Without turning around, he calls back, “C’mon!”
I bite my lip, watching him shuffle along. Doesn’t look too hard. I lower myself down and begin squirming along the branch, every movement bringing me one tiny bit closer to the water below.
“Not so bad, is it?” Toby says.
I crane my neck forward to find him draped over the branch, his stomach being the only point of contact with the tree. His arms and legs dangle dangerously close to the water. A single tentacle wrapped around his ankle could easily pull him off and drag him under.
Before I can say anything, Toby gasps. My heartbeat racks up a notch at the small ‘plop’ and another set of ripples, right below Toby’s fingertips.
“Was that you?” I whisper.
He doesn’t answer me; he’s too busy pulling his limbs in and clambering back behind the safety of the thick branch.
“Hey, gollum!” Toby yells down at the water.
“Shhh!” I hiss at him.
“Come and get us, you stinky gollum!” His voice echoes around the lake.
“Toby! It’s not funny!”
“Shut your face!”
Then there’s a splash. A boy-sized splash.
“Jimbo?” I call down.
The silence is deafening.
Toby and I lock eyes, frozen for a moment, before flying into action. We clamber down the tree faster than we’ve ever gone, feet slipping, hands instinctively finding knots to grip. Still it seems too slow.
Toby reaches the ground first. He leaps off from a height at least twice as tall as me, landing knee-deep in mud, and squelches his way over to the water’s edge.
My world narrows down to the rough bark, the next foothold, and my heart ramming against my ribcage. Almost there. Toby keeps calling out Jimbo’s name.
My ankle twinges as I land but I hardly register it; I go to rush to the water’s edge when I hear another great splash.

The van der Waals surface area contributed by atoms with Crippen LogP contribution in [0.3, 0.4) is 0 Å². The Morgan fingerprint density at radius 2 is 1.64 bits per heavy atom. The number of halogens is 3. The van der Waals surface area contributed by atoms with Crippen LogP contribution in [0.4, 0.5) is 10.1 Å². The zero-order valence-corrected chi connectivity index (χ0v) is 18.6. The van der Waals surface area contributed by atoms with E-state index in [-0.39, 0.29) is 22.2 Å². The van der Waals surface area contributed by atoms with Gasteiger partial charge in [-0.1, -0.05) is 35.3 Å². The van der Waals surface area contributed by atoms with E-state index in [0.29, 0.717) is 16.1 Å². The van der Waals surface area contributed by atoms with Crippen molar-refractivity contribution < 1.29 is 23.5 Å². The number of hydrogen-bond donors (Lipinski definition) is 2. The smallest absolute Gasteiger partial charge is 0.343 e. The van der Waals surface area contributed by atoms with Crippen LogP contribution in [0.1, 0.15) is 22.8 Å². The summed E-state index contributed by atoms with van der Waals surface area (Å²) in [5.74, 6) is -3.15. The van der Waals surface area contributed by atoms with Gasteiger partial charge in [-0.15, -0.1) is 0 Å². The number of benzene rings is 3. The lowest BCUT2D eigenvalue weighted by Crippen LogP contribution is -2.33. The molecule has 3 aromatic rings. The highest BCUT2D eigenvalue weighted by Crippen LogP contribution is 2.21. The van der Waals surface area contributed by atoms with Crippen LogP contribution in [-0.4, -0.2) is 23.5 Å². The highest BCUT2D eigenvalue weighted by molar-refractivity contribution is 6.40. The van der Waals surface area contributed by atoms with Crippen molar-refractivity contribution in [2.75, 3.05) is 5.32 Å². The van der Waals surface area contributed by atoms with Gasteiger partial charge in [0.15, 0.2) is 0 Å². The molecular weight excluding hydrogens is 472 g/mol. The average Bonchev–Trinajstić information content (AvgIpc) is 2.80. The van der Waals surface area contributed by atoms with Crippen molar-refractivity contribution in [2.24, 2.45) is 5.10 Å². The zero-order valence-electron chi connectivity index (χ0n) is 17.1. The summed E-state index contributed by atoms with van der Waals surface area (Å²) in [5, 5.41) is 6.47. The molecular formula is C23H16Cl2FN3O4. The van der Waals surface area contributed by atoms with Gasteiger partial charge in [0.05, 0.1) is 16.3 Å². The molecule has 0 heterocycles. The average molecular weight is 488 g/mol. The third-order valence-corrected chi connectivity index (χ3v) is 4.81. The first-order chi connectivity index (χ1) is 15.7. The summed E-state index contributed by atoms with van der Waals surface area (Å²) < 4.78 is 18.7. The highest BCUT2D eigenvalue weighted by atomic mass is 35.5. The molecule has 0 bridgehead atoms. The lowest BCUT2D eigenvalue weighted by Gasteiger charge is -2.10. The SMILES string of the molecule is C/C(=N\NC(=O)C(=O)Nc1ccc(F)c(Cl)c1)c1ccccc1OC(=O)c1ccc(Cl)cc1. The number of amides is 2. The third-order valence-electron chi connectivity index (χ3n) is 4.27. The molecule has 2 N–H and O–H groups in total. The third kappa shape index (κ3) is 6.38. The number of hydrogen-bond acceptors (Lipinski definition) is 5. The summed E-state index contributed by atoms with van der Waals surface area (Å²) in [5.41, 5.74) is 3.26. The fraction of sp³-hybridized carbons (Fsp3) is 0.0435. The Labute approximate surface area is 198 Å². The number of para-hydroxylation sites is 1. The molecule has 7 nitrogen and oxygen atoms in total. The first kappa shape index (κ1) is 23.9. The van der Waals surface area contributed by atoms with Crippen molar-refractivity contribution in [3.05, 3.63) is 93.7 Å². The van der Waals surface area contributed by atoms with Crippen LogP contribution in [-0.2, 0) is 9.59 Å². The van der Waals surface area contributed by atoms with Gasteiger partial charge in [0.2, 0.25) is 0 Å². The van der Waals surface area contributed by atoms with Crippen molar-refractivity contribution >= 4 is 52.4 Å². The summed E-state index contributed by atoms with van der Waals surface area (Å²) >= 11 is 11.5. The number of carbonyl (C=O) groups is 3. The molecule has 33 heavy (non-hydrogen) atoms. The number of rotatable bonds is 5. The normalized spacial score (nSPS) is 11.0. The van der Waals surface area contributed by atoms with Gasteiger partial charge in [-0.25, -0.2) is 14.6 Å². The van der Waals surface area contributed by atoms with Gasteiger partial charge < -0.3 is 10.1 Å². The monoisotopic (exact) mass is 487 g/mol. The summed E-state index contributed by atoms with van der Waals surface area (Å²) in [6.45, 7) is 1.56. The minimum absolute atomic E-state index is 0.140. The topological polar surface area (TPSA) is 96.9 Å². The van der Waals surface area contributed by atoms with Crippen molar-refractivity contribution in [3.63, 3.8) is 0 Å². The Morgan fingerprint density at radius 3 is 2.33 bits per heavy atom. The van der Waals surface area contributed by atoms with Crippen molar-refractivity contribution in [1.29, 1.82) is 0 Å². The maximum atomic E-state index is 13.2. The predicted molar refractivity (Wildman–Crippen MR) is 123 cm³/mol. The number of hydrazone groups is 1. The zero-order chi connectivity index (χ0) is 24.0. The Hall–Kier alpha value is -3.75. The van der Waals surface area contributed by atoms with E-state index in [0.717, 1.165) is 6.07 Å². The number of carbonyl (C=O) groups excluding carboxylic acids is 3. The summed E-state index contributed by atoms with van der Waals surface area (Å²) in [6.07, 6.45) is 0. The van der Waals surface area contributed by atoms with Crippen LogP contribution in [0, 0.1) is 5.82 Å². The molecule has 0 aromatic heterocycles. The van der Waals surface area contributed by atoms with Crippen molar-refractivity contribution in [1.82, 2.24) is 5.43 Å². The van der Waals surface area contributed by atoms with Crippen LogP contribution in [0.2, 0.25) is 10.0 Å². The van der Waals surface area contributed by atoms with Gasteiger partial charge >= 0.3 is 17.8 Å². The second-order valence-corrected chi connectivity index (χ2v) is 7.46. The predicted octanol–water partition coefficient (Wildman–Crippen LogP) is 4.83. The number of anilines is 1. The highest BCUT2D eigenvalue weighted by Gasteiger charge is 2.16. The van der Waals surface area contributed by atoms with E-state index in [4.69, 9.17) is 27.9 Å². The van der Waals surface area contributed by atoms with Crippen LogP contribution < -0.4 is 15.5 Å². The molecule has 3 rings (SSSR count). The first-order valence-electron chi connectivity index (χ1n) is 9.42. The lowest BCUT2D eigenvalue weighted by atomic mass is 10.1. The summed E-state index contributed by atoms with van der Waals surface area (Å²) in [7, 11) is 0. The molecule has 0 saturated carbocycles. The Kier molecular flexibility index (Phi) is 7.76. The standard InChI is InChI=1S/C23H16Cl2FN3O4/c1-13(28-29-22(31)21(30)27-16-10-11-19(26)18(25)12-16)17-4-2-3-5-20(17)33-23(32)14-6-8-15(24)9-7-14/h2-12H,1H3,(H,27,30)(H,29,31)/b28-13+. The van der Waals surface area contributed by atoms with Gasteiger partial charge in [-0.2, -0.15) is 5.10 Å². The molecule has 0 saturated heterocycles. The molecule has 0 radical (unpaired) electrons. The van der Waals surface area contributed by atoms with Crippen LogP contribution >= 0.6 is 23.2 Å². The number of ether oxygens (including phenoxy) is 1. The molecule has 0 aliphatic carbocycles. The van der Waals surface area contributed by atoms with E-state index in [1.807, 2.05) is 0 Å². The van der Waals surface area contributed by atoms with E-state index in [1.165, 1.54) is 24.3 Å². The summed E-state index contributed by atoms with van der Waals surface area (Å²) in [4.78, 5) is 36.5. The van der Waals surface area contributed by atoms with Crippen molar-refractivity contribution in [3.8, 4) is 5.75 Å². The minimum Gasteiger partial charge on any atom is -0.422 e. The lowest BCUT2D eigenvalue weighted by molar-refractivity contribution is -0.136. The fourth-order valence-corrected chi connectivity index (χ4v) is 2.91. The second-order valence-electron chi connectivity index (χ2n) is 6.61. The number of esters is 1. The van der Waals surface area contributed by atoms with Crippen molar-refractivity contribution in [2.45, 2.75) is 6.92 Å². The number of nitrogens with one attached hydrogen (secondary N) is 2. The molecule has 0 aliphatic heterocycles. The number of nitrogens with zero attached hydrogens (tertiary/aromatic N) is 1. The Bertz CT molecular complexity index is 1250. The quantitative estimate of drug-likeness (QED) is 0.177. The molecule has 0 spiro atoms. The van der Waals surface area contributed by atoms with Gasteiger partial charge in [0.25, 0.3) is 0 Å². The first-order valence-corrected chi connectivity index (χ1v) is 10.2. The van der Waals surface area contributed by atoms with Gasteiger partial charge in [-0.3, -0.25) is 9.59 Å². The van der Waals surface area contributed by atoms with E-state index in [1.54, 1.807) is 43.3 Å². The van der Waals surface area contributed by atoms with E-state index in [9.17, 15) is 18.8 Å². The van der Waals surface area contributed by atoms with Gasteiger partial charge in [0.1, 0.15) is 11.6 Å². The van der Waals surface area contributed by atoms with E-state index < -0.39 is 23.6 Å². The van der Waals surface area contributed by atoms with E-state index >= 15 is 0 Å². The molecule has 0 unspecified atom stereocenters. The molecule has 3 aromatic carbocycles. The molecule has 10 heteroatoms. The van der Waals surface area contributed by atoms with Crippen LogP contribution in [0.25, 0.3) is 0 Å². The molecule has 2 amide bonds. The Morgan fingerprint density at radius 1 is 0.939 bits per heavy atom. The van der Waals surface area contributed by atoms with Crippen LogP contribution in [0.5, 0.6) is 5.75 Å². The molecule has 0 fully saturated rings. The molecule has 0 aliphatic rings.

The lake is serene. Tendrils of mist glide languidly over the surface and seem to call to me, daring me to enter the depths. I stand with my toes curled in the mud, frozen, certain that the fear coursing through my veins is giving off an irresistible scent.
“Toby?” My voice cracks. “Jimbo?”
The air is colder; my words fog up around me. My brain still feels like it’s scrambling down the tree. I can’t breathe. A bone-chilling fear has me in its grip. Toby's the strongest swimmer; he should have come up by now.
I have to go in.
There’s not a ripple in sight. I know that’s where they are, though. The gollum has my brothers. I dislodge a foot from the mud and step into the lake…
I’m drowning. The water burns my nose and eyes and lungs. Something slimy and sinewy clutches my ankle and I’m being dragged down, down, down. Everything is black. I kick and struggle and scream but only the last of my air escapes and I inhale cold, murky lake water.
I can't form a solid thought but all I know is that I don't want to die.
Then, a light. It’s warm and seems to shine up from the depths. My limbs grow heavy. The burning in my waterlogged chest is fading. Whatever has me captive loosens its grip and slowly unwinds itself from my ankles so that I’m floating in the water. I can’t seem to move but I don’t mind; I’m wrapped in a cocoon of warmth, and I want to stay here forever.
The light glows brighter, the warm amber changing to a bright white. A delicate twinkle of music reaches through the light directly into my head. There are no words but I understand what it’s saying: GO AWAY.
It was midnight when the three Gorbee children trudged back to their home in the woods. Their parents were passed out on the couch in front of a dying fire. They peeled off their wet clothes and whispered about how tomorrow they would go to the cave in the valley nearby, to try to catch a glimpse of the dragon that was supposed to dwell in it. They couldn't go too far in, though, they said as they settled themselves in front the warm glow of the fire. The cave led onto a river, and they couldn't swim.
Written for the Muse of March contest: https://steemit.com/contest/@mdbrantingham/contest-the-muse-of-march by @mdbrantingham